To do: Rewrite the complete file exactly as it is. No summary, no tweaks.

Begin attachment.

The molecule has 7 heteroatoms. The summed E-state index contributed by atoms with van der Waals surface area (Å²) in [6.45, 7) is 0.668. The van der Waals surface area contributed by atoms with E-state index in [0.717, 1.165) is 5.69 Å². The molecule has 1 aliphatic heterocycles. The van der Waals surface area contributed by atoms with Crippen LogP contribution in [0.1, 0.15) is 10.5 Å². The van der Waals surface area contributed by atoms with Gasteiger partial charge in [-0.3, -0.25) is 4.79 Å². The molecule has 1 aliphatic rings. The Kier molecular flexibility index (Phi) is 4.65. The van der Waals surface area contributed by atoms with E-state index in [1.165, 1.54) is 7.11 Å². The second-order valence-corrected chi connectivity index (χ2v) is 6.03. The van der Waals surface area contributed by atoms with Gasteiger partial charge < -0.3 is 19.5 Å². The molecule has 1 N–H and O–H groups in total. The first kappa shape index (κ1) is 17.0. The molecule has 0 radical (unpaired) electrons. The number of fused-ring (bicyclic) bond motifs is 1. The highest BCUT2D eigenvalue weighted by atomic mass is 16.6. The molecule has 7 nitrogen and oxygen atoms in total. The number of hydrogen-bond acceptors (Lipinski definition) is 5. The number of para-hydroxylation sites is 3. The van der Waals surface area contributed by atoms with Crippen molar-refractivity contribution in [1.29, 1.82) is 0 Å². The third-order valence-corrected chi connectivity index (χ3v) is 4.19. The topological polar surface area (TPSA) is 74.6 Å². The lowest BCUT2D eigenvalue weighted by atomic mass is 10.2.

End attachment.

The molecule has 7 heteroatoms. The summed E-state index contributed by atoms with van der Waals surface area (Å²) in [6.45, 7) is 0.668. The van der Waals surface area contributed by atoms with E-state index in [0.717, 1.165) is 5.69 Å². The molecule has 1 aliphatic heterocycles. The van der Waals surface area contributed by atoms with Crippen LogP contribution in [0.1, 0.15) is 10.5 Å². The van der Waals surface area contributed by atoms with Gasteiger partial charge in [-0.3, -0.25) is 4.79 Å². The molecule has 1 aliphatic rings. The Kier molecular flexibility index (Phi) is 4.65. The van der Waals surface area contributed by atoms with E-state index in [1.165, 1.54) is 7.11 Å². The second-order valence-corrected chi connectivity index (χ2v) is 6.03. The van der Waals surface area contributed by atoms with Gasteiger partial charge < -0.3 is 19.5 Å². The molecule has 1 N–H and O–H groups in total. The first kappa shape index (κ1) is 17.0. The molecule has 0 radical (unpaired) electrons. The number of fused-ring (bicyclic) bond motifs is 1. The highest BCUT2D eigenvalue weighted by atomic mass is 16.6. The molecule has 7 nitrogen and oxygen atoms in total. The number of hydrogen-bond acceptors (Lipinski definition) is 5. The number of para-hydroxylation sites is 3. The van der Waals surface area contributed by atoms with Crippen molar-refractivity contribution in [1.29, 1.82) is 0 Å². The third-order valence-corrected chi connectivity index (χ3v) is 4.19. The topological polar surface area (TPSA) is 74.6 Å². The lowest BCUT2D eigenvalue weighted by atomic mass is 10.2.